Cross-training is an essential risk management function. It ensures someone in your organization can perform key tasks if the person who usually handles them is out of the office or unavailable for any reason. But cross-training has other benefits too: it can offer employees new challenges, help reduce staff turnover, and break down silos in an organization. Use the table and the tips below to create a unique cross-training plan for your nonprofit.

Find Out Where You Need to Cross-Train

Figure out which tasks of each job function in your organization need a backup (i.e., they are essential and someone else in the organization would need to do them immediately in the absence of this employee). Ask employees to identify their top 10 critical tasks and responsibilities, and complete a grid showing which team members have been trained to handle the task during an unplanned absence. Convene your team to share and discuss the draft grids. Here’s a sample cross-training grid to get you started.

Critical TaskBack-up staff or contractors trained to do this and prepared to step inPlan to fill any gaps,
including deadlines
Example: review contracts submitted by the program team before execution; focus on key provisions such as indemnification, scope of work, and insurance requirementsExample: 1st backup – Senior Accountant; 2nd backup – External legal counselExample: Deliver a contract review workshop to at least 2 members of the Executive Team by 12/31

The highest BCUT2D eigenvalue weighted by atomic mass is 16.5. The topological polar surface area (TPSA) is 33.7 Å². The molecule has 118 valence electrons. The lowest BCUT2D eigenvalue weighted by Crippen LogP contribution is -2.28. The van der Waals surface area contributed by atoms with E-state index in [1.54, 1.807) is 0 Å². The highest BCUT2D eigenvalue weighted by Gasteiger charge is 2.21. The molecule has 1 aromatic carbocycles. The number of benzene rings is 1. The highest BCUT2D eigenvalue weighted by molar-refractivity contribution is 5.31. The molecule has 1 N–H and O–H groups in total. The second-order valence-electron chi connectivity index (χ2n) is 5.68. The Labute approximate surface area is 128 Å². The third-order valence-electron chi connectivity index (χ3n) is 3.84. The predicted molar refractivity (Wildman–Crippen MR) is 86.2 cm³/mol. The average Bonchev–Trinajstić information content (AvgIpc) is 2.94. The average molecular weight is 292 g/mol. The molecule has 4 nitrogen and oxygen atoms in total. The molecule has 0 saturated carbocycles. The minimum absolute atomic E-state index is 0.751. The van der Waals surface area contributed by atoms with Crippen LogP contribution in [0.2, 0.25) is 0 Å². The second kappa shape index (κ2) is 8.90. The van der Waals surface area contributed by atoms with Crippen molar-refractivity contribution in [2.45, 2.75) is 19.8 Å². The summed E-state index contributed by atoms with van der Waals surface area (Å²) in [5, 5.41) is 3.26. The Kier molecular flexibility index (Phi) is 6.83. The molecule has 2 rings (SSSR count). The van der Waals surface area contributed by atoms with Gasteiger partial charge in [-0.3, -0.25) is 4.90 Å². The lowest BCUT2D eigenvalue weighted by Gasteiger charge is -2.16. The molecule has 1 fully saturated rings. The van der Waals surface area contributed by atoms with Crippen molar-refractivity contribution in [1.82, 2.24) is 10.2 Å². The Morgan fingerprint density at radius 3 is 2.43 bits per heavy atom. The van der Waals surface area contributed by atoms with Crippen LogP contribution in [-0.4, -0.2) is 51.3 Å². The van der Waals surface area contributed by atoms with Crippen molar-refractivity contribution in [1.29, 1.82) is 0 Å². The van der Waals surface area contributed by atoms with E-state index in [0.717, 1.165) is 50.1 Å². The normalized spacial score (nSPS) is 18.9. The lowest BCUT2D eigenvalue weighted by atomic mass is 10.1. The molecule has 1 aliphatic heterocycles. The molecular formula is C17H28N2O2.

Build Your Cross-Training Approach

  • Once you have your grids, and a sense of where you need to train, consider how your cross-training plan can best serve your nonprofit’s major goals. Do you need to prepare for unexpected absences, to support staff development, to reduce disruptions when staff are taking vacation, sick leave or PTO, etc.?
  • Determine which tasks most urgently need a backup now, and which you could schedule training on later.
  • What interests have employees expressed in learning skills and tasks of a job function other than their own? Match job functions with employees interested in learning them.
  • Figure out how long might it take an employee to learn each job function.
  • Ascertain whether a written list of steps to perform the tasks of job functions exists. If not, can you create one as part of cross-training?
  • Determine what incentives you can give employees to cross-train on new skills (bonuses, time off, etc.)
  • Figure out how you will give employees time and resources to cross-train their peers and to learn new skills.
  • Decide how you will gather and implement employee feedback on your cross-training efforts.
  • Make sure you have a plan for how your nonprofit’s leaders will model the behavior you seek. What will leaders cross-train on?

Refine Your Plan

As you begin cross-training, note wins and challenges. Adapt your plan as you go. A plan that works well for one stage in your nonprofit’s growth may require major changes as the organization transforms. But if you have key tasks covered no matter what happens, you’ll be ready to tackle change.

Additional Resources